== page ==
The late Bronze Age socketed axe head from around 800-600 BC was a unique discovery that changed archaeologists thinking.
Prior to its discovery in 1985, it was thought that handles of late Bronze Age axe heads were made from one piece of L-shaped wood, such as a gnarled tree-root or the point where a branch joins the main trunk.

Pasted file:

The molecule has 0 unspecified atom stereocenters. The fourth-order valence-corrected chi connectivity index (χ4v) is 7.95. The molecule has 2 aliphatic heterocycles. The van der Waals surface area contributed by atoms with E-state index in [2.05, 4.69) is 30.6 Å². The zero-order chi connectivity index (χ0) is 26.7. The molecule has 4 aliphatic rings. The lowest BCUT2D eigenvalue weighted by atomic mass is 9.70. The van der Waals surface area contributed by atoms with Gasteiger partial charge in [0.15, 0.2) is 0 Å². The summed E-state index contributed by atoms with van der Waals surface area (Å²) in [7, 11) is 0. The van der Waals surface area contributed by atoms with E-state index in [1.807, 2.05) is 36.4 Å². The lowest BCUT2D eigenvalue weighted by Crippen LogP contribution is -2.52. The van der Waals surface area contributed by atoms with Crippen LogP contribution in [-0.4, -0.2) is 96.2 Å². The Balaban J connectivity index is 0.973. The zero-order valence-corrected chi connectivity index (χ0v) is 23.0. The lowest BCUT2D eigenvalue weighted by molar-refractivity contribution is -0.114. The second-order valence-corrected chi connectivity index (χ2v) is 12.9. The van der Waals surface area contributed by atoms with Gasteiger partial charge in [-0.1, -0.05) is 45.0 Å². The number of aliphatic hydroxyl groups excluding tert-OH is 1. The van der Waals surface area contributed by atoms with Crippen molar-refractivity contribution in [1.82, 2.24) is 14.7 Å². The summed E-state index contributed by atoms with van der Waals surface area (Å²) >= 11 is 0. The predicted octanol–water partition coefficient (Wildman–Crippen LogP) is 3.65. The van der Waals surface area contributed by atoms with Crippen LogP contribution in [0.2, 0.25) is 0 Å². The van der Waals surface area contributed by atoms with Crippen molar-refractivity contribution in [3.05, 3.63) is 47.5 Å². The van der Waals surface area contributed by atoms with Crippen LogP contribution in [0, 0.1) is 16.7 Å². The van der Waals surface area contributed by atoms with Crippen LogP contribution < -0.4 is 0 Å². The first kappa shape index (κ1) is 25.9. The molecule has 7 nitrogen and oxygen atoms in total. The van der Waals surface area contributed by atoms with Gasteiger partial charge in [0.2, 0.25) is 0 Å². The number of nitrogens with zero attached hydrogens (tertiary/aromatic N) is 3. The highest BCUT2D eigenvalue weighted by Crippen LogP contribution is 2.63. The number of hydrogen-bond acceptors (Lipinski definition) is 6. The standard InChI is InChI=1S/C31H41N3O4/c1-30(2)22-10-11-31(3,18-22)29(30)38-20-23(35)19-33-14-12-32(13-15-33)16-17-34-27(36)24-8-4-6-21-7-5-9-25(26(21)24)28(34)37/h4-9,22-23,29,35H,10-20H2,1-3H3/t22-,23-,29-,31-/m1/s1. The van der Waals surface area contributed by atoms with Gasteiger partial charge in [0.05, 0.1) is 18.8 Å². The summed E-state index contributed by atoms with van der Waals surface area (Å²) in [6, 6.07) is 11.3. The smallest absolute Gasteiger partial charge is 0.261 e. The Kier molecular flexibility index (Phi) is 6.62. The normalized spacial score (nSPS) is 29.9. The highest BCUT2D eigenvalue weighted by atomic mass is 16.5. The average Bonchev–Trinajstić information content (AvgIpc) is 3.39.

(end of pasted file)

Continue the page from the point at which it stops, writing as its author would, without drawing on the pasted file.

Chertsey Museum’s hafted axe head is known as a Ewart Park, looped socketed axe head. It is cast in bronze and was found complete with its jointed wooden haft or handle made up of two pieces: a horizontal haft made of oak to give the tool strength, and a vertical haft made of ash for flexibility.
Click the link to see more